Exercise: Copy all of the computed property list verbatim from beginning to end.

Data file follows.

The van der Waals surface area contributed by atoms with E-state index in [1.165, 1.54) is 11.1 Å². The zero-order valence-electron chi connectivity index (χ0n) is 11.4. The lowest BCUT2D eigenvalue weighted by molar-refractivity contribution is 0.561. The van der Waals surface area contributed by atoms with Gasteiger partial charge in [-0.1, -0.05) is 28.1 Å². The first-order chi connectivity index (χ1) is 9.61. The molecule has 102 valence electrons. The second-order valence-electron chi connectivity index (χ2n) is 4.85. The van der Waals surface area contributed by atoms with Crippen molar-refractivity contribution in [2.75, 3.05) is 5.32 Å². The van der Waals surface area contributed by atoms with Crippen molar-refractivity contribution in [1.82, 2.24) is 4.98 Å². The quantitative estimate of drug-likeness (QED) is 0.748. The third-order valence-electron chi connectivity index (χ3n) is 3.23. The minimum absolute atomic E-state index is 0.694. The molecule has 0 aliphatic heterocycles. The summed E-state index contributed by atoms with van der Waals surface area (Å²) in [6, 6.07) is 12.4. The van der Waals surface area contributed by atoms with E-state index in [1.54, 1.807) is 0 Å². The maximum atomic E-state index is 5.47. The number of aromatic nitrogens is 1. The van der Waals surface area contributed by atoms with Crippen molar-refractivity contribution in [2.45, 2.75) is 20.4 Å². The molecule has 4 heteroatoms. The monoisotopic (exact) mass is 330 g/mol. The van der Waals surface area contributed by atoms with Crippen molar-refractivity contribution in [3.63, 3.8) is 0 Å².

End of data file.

The van der Waals surface area contributed by atoms with E-state index in [1.165, 1.54) is 11.1 Å². The zero-order valence-electron chi connectivity index (χ0n) is 11.4. The lowest BCUT2D eigenvalue weighted by molar-refractivity contribution is 0.561. The van der Waals surface area contributed by atoms with Gasteiger partial charge in [-0.1, -0.05) is 28.1 Å². The first-order chi connectivity index (χ1) is 9.61. The molecule has 102 valence electrons. The second-order valence-electron chi connectivity index (χ2n) is 4.85. The van der Waals surface area contributed by atoms with Crippen molar-refractivity contribution in [2.75, 3.05) is 5.32 Å². The van der Waals surface area contributed by atoms with Crippen molar-refractivity contribution in [1.82, 2.24) is 4.98 Å². The quantitative estimate of drug-likeness (QED) is 0.748. The third-order valence-electron chi connectivity index (χ3n) is 3.23. The minimum absolute atomic E-state index is 0.694. The molecule has 0 aliphatic heterocycles. The summed E-state index contributed by atoms with van der Waals surface area (Å²) in [6, 6.07) is 12.4. The van der Waals surface area contributed by atoms with E-state index in [1.54, 1.807) is 0 Å². The maximum atomic E-state index is 5.47. The number of aromatic nitrogens is 1. The van der Waals surface area contributed by atoms with Crippen molar-refractivity contribution in [2.45, 2.75) is 20.4 Å². The molecule has 4 heteroatoms. The monoisotopic (exact) mass is 330 g/mol. The van der Waals surface area contributed by atoms with Crippen molar-refractivity contribution in [3.63, 3.8) is 0 Å².